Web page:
(City and County of Honolulu) City initiates “Climate Ready O‘ahu” adaptation strategy; welcomes resident participation and engagement via on-line tools launched today

Climate change risks include increasing temperatures, changes in precipitation including “rain bombs,” and sea level rise and sunny day flooding during king tides, among others climate shocks and stresses.
Image credits clockwise from top right: Honolulu Star-Advertiser, Hawai‘i Sea Grant King Tides Project, City and County of Honolulu Department of Parks and Recreation Division of Urban Forestry.

HONOLULU — The City and County of Honolulu (City) Office of Climate Change, Sustainability and Resiliency launched “Climate Ready Oahu” today, inviting community participation to help shape a first ever overall climate adaptation strategy for our island.

“As an elected leader and a father, I take climate change seriously and want to do everything I can to help to protect our residents from climate risks coming our way,” said Mayor Kirk Caldwell. “As we work on COVID-19 response and recovery efforts, we still need to keep an eye on the horizon and take the steps now to reduce risk, and help us thrive as a community for years to come.”

A community effort to adapt to climate change impacts is different and distinct from an effort to slow or stop climate change from occurring. A “Climate Action Plan” lays out the path to reducing carbon pollution from fossil fuels that are the cause of global heating. A “climate adaptation strategy” is much different: it lays out how communities have to change to protect themselves from larger storms and other impacts that are coming our way as a result of climate change already underway. The development of a specific Climate Ready O‘ahu adaptation strategy was identified by the community as a key priority, and listed as Action #28 in the recent O‘ahu Resilience Strategy. Climate Ready O‘ahu will include:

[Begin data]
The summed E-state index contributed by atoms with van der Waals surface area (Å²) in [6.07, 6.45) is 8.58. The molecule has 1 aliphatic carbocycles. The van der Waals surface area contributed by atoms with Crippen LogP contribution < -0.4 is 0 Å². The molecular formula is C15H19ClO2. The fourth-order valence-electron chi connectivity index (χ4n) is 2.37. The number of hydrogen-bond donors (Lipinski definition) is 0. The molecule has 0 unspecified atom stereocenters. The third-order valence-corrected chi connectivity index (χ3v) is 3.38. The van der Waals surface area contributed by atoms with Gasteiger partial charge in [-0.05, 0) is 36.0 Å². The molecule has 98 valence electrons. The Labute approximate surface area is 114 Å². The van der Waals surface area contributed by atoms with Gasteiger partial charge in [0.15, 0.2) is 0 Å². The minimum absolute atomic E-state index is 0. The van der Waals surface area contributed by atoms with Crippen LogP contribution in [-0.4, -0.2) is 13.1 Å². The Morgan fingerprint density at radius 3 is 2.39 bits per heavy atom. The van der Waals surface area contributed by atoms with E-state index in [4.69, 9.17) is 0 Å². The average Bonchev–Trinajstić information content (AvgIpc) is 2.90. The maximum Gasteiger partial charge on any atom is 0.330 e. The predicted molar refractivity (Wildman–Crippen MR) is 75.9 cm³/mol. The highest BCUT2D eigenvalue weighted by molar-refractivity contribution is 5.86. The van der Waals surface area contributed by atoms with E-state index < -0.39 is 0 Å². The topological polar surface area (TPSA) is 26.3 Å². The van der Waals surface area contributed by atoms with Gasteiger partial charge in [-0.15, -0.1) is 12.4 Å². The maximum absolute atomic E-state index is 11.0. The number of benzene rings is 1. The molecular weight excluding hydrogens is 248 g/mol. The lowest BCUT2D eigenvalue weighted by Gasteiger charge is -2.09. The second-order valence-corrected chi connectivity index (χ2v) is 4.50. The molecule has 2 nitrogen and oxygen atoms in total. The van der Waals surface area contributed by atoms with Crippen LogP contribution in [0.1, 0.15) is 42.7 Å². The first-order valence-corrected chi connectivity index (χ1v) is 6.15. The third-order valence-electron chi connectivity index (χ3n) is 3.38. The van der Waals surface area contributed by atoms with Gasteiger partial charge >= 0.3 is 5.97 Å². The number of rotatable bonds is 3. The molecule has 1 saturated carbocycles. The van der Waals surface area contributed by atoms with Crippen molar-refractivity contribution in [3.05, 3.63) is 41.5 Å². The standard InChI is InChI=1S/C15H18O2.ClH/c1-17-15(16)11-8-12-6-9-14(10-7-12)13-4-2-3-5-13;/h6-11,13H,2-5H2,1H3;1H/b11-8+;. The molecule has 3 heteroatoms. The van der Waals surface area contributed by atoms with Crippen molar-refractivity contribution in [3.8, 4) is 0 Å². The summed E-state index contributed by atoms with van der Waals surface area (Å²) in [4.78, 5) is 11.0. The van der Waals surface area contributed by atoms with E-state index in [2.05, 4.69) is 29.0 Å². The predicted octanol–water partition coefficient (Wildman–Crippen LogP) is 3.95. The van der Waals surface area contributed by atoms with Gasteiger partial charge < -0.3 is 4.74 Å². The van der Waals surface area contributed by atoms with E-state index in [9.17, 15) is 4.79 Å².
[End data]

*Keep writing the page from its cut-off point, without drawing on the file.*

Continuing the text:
•  Developing global heating hazard risk assessments and exposure maps;
  • Evaluating global heating impacts on infrastructure, assets, and populations;
  •  Developing climate change approaches for the Development and Sustainable Communities Plans, department functional plans, and the Multi-Hazard Pre-Disaster Mitigation Plan;
  •  Determining concrete steps for communities and City agencies to take that address high priority risks; and
  •  Ensuring that climate change and equity concerns are integrated into decision-making processes.

“This Climate Ready O‘ahu strategy is essentially a roadmap to living safely on this island, but it will only be as strong as the community knowledge that helps draw it,” said Josh Stanbro, Chief Resilience Officer and Executive Director of the City’s Office of Climate Change, Sustainability and Resiliency. “Just like COVID-19, climate change is an all-hands-on-deck moment—and one agency or one community can’t do it alone. We are hoping to learn what the community wants to protect, and the best way to do it together as we face mounting storms, floods, and heatwaves.”